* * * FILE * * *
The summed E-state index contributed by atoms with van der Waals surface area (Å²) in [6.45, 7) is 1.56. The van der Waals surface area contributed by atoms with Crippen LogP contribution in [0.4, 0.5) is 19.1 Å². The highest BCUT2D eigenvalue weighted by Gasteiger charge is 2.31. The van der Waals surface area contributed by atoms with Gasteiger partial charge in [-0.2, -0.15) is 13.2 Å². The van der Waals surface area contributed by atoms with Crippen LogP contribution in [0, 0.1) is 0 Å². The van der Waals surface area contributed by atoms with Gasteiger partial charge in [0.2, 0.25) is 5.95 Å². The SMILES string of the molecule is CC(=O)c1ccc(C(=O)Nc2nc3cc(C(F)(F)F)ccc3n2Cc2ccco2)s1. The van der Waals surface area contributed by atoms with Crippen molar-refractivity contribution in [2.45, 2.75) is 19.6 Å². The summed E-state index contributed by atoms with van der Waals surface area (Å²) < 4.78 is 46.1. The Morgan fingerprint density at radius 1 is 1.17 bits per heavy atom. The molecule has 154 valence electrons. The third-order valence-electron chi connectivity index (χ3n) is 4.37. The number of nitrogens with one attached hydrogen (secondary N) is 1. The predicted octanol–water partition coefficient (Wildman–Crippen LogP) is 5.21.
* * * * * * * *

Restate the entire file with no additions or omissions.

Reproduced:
The summed E-state index contributed by atoms with van der Waals surface area (Å²) in [6.45, 7) is 1.56. The van der Waals surface area contributed by atoms with Crippen LogP contribution in [0.4, 0.5) is 19.1 Å². The highest BCUT2D eigenvalue weighted by Gasteiger charge is 2.31. The van der Waals surface area contributed by atoms with Gasteiger partial charge in [-0.2, -0.15) is 13.2 Å². The van der Waals surface area contributed by atoms with Crippen LogP contribution in [0, 0.1) is 0 Å². The van der Waals surface area contributed by atoms with Gasteiger partial charge in [0.2, 0.25) is 5.95 Å². The SMILES string of the molecule is CC(=O)c1ccc(C(=O)Nc2nc3cc(C(F)(F)F)ccc3n2Cc2ccco2)s1. The van der Waals surface area contributed by atoms with Crippen molar-refractivity contribution in [2.45, 2.75) is 19.6 Å². The summed E-state index contributed by atoms with van der Waals surface area (Å²) < 4.78 is 46.1. The Morgan fingerprint density at radius 1 is 1.17 bits per heavy atom. The molecule has 154 valence electrons. The third-order valence-electron chi connectivity index (χ3n) is 4.37. The number of nitrogens with one attached hydrogen (secondary N) is 1. The predicted octanol–water partition coefficient (Wildman–Crippen LogP) is 5.21.